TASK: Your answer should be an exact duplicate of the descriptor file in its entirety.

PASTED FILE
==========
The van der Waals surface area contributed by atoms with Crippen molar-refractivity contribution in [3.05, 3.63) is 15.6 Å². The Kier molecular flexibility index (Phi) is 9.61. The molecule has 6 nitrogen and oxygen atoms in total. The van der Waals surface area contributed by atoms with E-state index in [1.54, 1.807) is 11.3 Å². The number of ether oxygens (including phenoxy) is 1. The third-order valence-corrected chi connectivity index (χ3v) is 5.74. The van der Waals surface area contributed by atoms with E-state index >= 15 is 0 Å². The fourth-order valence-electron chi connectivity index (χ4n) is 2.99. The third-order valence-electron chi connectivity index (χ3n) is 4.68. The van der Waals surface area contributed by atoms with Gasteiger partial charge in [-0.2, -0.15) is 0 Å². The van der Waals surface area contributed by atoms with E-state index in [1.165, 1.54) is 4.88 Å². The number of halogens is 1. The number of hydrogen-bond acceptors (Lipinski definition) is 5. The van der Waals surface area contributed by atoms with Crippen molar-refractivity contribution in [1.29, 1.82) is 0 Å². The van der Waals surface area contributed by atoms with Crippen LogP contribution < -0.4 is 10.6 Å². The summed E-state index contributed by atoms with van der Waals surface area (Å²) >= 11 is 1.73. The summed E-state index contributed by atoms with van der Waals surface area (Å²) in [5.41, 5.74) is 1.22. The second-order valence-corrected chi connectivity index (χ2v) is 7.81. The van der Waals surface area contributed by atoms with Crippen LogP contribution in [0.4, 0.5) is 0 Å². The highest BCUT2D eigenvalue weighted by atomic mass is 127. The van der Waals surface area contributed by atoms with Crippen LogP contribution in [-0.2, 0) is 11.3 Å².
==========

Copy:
The van der Waals surface area contributed by atoms with Crippen molar-refractivity contribution in [3.05, 3.63) is 15.6 Å². The Kier molecular flexibility index (Phi) is 9.61. The molecule has 6 nitrogen and oxygen atoms in total. The van der Waals surface area contributed by atoms with E-state index in [1.54, 1.807) is 11.3 Å². The number of ether oxygens (including phenoxy) is 1. The third-order valence-corrected chi connectivity index (χ3v) is 5.74. The van der Waals surface area contributed by atoms with E-state index >= 15 is 0 Å². The fourth-order valence-electron chi connectivity index (χ4n) is 2.99. The third-order valence-electron chi connectivity index (χ3n) is 4.68. The van der Waals surface area contributed by atoms with Gasteiger partial charge in [-0.2, -0.15) is 0 Å². The van der Waals surface area contributed by atoms with E-state index in [1.165, 1.54) is 4.88 Å². The number of halogens is 1. The number of hydrogen-bond acceptors (Lipinski definition) is 5. The van der Waals surface area contributed by atoms with Crippen molar-refractivity contribution in [1.29, 1.82) is 0 Å². The van der Waals surface area contributed by atoms with Crippen LogP contribution < -0.4 is 10.6 Å². The summed E-state index contributed by atoms with van der Waals surface area (Å²) >= 11 is 1.73. The summed E-state index contributed by atoms with van der Waals surface area (Å²) in [5.41, 5.74) is 1.22. The second-order valence-corrected chi connectivity index (χ2v) is 7.81. The van der Waals surface area contributed by atoms with Crippen LogP contribution in [0.4, 0.5) is 0 Å². The highest BCUT2D eigenvalue weighted by atomic mass is 127. The van der Waals surface area contributed by atoms with Crippen LogP contribution in [-0.2, 0) is 11.3 Å².